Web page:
Brazil's Lula revives ties with Catholic left

Rio De Janeiro, Brazil - President Luiz Inacio Lula da Silva is reviving old alliances with Brazil's Catholic left as he seeks more votes for this Sunday's run-off in the world's biggest Roman Catholic country.

Grassroots Christian communities and religious social groups make up or influence a big part of the electorate in poor rural areas of the Latin American country, where poverty and unequal income distribution are perennial woes.

Corruption scandals that dogged Lula's first term and some of his economic policies had disenchanted many clerics and the faithful. Lula, who is ahead in polls, is now seeking to rekindle their support with assurances that Brazil's first working-class president will do more to fight poverty than his conservative rival.

"Their support used to be unconditional. But now there are negotiations, and you can see support coming Lula's way again," said Prof. Ruda Ricci, a sociologist and religion expert.

Opinion polls now show Lula with over 60 percent of the votes, leading his challenger Geraldo Alckmin by over 20 points. In the first round on October 1, Lula finished with a seven-point advantage over Alckmin.

Lula, a former union leader, and his Workers' Party have roots in Christian groups that cater to the poor and promote Latin America's home-grown liberation theology, which combines religious teachings with calls for social justice.

Both Lula and Alckmin are Catholics, as is about 70 percent of the population in this country of 185 million. It is rare for a presidential candidate not to be a Catholic.


Ricci said many poor Catholics in rural areas still see the bearded Lula "as a sort of neo-Moses guiding his people toward liberation" and always vote for him.

But he added that it is crucial for the president to regain the allegiance of opinion-makers like priests and religious social movements to obtain more votes.

Commentators say Alckmin has done little to win over the Catholic left in the run-up to this election, betting instead on support from the conservative circles of the church, which has been only modest. He has had to deny rumors he is a member of Opus Dei, an ultraconservative Catholic organization.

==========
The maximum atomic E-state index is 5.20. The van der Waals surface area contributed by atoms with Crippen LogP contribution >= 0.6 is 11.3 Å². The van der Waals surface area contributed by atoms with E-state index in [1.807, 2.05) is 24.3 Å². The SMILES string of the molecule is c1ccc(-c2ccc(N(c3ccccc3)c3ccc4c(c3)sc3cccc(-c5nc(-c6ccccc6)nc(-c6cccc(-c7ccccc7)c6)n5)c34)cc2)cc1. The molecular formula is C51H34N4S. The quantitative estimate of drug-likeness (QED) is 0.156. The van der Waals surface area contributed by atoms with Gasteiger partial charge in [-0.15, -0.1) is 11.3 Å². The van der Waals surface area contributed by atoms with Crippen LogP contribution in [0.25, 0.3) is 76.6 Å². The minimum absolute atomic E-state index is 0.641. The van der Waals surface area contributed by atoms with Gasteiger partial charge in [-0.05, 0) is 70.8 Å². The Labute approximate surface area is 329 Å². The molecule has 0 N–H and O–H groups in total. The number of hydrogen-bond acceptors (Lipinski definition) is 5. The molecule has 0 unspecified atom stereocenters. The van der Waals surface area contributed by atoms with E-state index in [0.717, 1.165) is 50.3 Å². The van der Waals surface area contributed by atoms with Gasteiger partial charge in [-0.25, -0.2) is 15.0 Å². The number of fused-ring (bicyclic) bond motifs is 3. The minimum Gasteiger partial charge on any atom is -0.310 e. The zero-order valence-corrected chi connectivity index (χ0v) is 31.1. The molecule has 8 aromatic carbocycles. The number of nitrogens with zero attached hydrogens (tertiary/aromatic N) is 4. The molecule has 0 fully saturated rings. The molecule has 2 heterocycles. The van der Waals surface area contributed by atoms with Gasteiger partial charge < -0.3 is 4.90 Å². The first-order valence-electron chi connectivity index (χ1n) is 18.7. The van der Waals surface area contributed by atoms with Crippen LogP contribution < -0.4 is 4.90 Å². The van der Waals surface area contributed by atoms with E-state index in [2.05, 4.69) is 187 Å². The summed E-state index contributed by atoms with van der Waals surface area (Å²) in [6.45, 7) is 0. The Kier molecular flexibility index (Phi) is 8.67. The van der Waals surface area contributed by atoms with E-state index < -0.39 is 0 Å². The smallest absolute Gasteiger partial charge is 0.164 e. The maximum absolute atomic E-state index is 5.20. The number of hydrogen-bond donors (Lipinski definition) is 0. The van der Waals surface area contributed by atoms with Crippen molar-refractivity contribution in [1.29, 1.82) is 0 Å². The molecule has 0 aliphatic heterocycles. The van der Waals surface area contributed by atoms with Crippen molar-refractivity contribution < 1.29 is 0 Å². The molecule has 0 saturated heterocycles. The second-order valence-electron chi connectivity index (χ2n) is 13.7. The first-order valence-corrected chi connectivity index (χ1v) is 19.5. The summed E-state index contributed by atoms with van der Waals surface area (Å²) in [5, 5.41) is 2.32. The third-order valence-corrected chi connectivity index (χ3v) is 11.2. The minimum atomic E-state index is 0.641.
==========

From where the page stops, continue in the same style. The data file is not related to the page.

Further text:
"If it was a Lula campaign trick, it worked. To those in more liberal Christian communities Opus Dei is the ultra-right threat, and they firmly associated Alckmin with it," said another religious specialist who did not want to be named.

As an institution, the Catholic Church in Brazil does not support any candidate. But since the first round Lula has received the formal backing of notable "political bishops," like Pedro Casaldaliga and Mauro Morelli.

Carlos Alberto Libanio, a prominent Dominican friar known as Frei Betto, issued a public statement calling to reelect Lula. He defended the president's record despite a slew of scandals and praised social programs.

Earlier this year, top Catholic clergy issued a set of recommendations for voters, orienting them to elect only those politicians not marred by corruption. Some analysts said that might have favored Alckmin's bid as it came after a string of ethics scandals shook Lula's party.

"I sign under every word of those recommendations. But corruption is not part of Lula's record or his government," Frei Betto told Reuters. "The conservatives want to demonize Lula, but base Christian communities are the foundation of the church. I'm sure Lula will be favored by their votes."